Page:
The former prime minister of Norway Gro Harlem Brundtland became on Wednesday the first person to receive the Tang award, which has been touted as the Asian version of the Nobel created by one of the richest men in Taiwan Samuel Yin.
Brundtland, 75, has won the award in the category of sustainable development ” for her innovation, leadership and implementation of sustainable development set out the scientific and technological challenges facing the global community to achieve a better balance between economic development, environmental integrity and social equity for the good of all humanity, “said Tang Prize Foundation in a statement.
The biennial award was established in 2012 by Taiwanese tycoon Samuel Yin, with a budget of 3,000 million Taiwan dollars. Awarded for the first time this year and covers four categories: Sustainable Development, Bio-pharmaceutical Science, Sinology and government law. The winners will be announced in this order on successive days between now and Saturday. Each will receive 40 million Taiwan dollars plus a research grant of up to 10 million Taiwan dollars to be used within five years. The amount exceeds eight million kronor of the original Nobel. The ceremony took place on September 18 in Taipei.
“I hope the prize initiate more research that benefits the world and the human being, promote Chinese culture and make the world a better place,” said Yin. According to Yuan T. Lee President of the Selection Committee, and in turn Nobel in chemistry in 1986 – the aim of the Tang awards ” is not to compete with the Nobel but what is missing,” reports Agence France Presse.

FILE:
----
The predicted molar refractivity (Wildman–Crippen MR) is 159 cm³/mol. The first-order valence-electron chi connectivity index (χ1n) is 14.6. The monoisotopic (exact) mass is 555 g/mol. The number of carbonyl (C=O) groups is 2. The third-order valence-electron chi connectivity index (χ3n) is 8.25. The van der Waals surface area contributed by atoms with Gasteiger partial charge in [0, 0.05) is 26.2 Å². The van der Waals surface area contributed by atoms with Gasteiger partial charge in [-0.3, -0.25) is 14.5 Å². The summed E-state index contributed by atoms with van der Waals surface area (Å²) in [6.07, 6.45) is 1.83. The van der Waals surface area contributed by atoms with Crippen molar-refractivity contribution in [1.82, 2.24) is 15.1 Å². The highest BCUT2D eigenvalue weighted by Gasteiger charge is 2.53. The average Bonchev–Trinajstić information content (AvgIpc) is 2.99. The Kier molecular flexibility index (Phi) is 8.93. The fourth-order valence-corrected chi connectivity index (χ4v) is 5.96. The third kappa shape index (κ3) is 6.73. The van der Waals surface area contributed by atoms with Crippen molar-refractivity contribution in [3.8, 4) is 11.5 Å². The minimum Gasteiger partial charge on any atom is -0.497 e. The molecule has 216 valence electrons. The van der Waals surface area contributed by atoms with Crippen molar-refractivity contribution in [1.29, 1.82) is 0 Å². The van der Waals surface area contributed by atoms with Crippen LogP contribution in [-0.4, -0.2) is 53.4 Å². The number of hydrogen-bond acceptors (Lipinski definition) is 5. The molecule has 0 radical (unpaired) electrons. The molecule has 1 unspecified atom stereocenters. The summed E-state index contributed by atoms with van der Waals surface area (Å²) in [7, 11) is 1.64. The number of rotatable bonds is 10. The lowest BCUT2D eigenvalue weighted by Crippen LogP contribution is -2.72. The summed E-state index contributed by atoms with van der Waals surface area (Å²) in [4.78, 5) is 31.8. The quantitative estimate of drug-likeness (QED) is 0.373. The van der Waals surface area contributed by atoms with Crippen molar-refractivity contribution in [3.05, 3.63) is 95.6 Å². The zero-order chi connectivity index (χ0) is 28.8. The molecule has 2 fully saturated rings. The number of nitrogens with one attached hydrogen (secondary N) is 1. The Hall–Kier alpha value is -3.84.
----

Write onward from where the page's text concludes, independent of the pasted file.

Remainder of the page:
Although Tang is inspired by European prize, its interests are different.” The Nobel was created over a century, and many of the problems facing the human being in the twenty-first century had not yet arisen,” said Chern Jenn-chuan, executive director of the Tang Foundation Award.
Gro Harlem Brundtland has been described by Lee as “Godmother” of sustainable development. The Norwegian policy established and led the World Commission on Environment and Development in the 1980s. The UN agency paved the way to the first Earth Summit in Rio de Janeiro in 1992, which later lead to the Kyoto Protocol on climate change in 1997. She was prime minister of the Nordic country on three occasions between 1981 and 1996, from 1998 to 2003, she led the World Health Organization (WHO).
Tang laureates are selected by a committee of the Academia Sinica, the highest academic research organization in Taiwan, established in 1928 in mainland China by the then Nationalist government of the Kuomintang.
The award is named after the Tang Dynasty (618-907 AD), a period considered the highlight of classical Chinese civilization, which was characterized by the splendor of the arts, liberal policies, tolerance of different cultures and religions, and technological progress.” A golden age of cosmopolitan culture,” admired by Samuel Yin, the award that hopes to help ” create another golden age for humanity.”